I recently wrote an Independent View piece in which I argued that it was not the case that IFAs were paid too much commission. I accept that issues like this are relative.
What really matters is that clients get value for money and recognise that this is the case.
An interesting article in the Money Mail pages of the Daily Mail launched an attack on the subject of renewal commission and pointed out to readers that they were probably paying renewal commission to the adviser who originally sold them their life insurance or personal pension plan, even though they no longer got service from that adviser.
Advice given to the reader was to “sack” the adviser and either appoint a new financial adviser or go to a discount broker who might rebate all or some of the renewal commission.
I cannot think of a strong argument against this article if you accept that the renewal commission is payable as a reward to the adviser for ongoing service to the client.
Either the adviser should provide service or, if he is not prepared to do so, he should return the commission to the product provider. Of course, that would only make sense if the rebate was applied to benefit the policyholder.
Where the adviser does add some value to the client, then it is perfectly sensible that the adviser is rewarded and ren ewal commission seems to be t
he most effective method of doing this. It does seem strange that there should be an attack on renewal commission but I suspect that this is of no great surprise as advisers being paid commission are a still a soft target as far as the press is concerned.
If you argue that renewal commission is a reward for selling the plan in the first place, then the argument put forward in the article falls down.
Usually, it is initial commission that is the target for attack and I believe often it is the level of commission which is the butt of the attack rather than the payment of commission itself.
There are some quite strong arguments for the payment of commission rather than fees and those have been well documented elsewhere. The argument is less successful where the level of commission is excessive and where it becomes so big that it introduces bias into the advice.
I do not subscribe to the view that commission itself brings about product bias. I know too many good IFAs who frequently recommend low or no commission products as part of the portfolio solution to their clients.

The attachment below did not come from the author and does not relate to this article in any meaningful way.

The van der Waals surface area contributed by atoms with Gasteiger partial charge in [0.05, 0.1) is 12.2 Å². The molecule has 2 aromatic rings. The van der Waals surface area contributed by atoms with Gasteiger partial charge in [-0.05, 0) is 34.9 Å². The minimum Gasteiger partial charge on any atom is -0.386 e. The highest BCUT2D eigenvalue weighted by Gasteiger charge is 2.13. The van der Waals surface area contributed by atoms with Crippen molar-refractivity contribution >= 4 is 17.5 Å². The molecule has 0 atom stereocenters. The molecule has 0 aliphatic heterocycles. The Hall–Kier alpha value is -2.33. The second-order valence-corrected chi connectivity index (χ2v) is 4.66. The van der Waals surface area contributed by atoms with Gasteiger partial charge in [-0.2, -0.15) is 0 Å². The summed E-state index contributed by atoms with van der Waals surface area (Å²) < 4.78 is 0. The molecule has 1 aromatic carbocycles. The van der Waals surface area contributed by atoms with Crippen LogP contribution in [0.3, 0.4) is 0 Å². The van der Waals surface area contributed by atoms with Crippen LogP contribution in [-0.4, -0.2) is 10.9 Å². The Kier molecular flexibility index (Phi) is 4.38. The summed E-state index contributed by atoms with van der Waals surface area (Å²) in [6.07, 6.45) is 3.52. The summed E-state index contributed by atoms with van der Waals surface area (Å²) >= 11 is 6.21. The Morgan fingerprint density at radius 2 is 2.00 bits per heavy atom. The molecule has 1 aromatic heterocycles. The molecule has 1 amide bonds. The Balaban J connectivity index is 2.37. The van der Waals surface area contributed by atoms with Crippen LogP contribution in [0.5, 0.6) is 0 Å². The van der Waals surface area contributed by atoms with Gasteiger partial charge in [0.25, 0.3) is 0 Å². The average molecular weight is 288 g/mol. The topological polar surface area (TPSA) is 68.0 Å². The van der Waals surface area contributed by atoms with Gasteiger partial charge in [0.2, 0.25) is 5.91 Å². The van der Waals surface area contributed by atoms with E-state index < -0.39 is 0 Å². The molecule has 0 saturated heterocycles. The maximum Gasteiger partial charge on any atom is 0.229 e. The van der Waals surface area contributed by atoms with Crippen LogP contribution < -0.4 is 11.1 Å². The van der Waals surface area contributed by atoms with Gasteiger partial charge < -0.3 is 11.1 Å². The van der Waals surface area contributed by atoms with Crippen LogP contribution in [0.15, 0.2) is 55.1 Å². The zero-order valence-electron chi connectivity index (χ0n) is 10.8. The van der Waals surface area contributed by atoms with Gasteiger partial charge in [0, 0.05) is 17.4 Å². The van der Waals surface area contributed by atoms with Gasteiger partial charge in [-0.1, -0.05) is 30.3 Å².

What the vast majority of clients do not probably see is the cost to the typical IFA firm of running his or her business. Again, it might be argued that this does not matter to the client because they are simply concerned with the cost to themselves and I have some sympathy with this argument.
But many of the costs are there for the protection of the client and we would be in a most unusual business indeed if those costs were not passed on to the client through our pricing policy.
I mention this because I have just had the pleasure of an annual audit review of my firm by my accountant.
If we were not a regulated firm we would escape the need for an audit by virtue of an exemption under the Companies Act regulations. We do not handle client money and we satisfy the financial strength requirements of our regulator and yet I still have to spend thousands of pounds on this audit. Should I pass this cost on to the client or bear it myself?
When you consider the cost to the typical IFA business of PI insurance, regulatory membership fees, the Investors Compensation Scheme levy and audit fees, it becomes pretty disingenuous for the press to attack commission levels. Sure, on a case by case basis, the levels may appear high but the reality is that they are not.
Once again, what matters is value for money. The IFA market is a highly competitive place, with great diversity among its members.
Some are cheaper than others and, for every independent adviser taking full commission, there will be one who engages in some form of commission rebating. It is up to each firm to determine its own pricing policy. What matters is whether the clients find the price acceptable.